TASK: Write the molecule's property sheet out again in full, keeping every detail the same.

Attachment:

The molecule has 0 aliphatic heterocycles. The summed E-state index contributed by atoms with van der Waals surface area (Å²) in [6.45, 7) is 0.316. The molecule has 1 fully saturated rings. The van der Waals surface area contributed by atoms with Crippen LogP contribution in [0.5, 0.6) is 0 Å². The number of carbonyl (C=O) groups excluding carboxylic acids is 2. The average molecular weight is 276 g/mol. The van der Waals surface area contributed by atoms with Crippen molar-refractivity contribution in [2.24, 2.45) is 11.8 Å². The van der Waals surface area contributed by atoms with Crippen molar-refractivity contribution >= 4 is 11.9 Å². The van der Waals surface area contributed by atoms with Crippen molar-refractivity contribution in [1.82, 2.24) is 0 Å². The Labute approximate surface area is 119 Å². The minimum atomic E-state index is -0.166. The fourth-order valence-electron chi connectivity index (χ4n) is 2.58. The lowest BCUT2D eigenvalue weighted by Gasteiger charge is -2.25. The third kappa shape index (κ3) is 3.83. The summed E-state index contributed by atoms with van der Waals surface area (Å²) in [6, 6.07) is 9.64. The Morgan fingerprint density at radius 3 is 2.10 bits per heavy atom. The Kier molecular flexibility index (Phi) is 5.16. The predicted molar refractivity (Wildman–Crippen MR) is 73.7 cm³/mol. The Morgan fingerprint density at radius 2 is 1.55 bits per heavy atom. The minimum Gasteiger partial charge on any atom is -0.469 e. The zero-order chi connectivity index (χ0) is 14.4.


The molecule has 0 aliphatic heterocycles. The summed E-state index contributed by atoms with van der Waals surface area (Å²) in [6.45, 7) is 0.316. The molecule has 1 fully saturated rings. The van der Waals surface area contributed by atoms with Crippen LogP contribution in [0.5, 0.6) is 0 Å². The number of carbonyl (C=O) groups excluding carboxylic acids is 2. The average molecular weight is 276 g/mol. The van der Waals surface area contributed by atoms with Crippen molar-refractivity contribution in [2.24, 2.45) is 11.8 Å². The van der Waals surface area contributed by atoms with Crippen molar-refractivity contribution >= 4 is 11.9 Å². The van der Waals surface area contributed by atoms with Crippen molar-refractivity contribution in [1.82, 2.24) is 0 Å². The Labute approximate surface area is 119 Å². The minimum atomic E-state index is -0.166. The fourth-order valence-electron chi connectivity index (χ4n) is 2.58. The lowest BCUT2D eigenvalue weighted by Gasteiger charge is -2.25. The third kappa shape index (κ3) is 3.83. The summed E-state index contributed by atoms with van der Waals surface area (Å²) in [6, 6.07) is 9.64. The Morgan fingerprint density at radius 3 is 2.10 bits per heavy atom. The Kier molecular flexibility index (Phi) is 5.16. The predicted molar refractivity (Wildman–Crippen MR) is 73.7 cm³/mol. The Morgan fingerprint density at radius 2 is 1.55 bits per heavy atom. The minimum Gasteiger partial charge on any atom is -0.469 e. The zero-order chi connectivity index (χ0) is 14.4.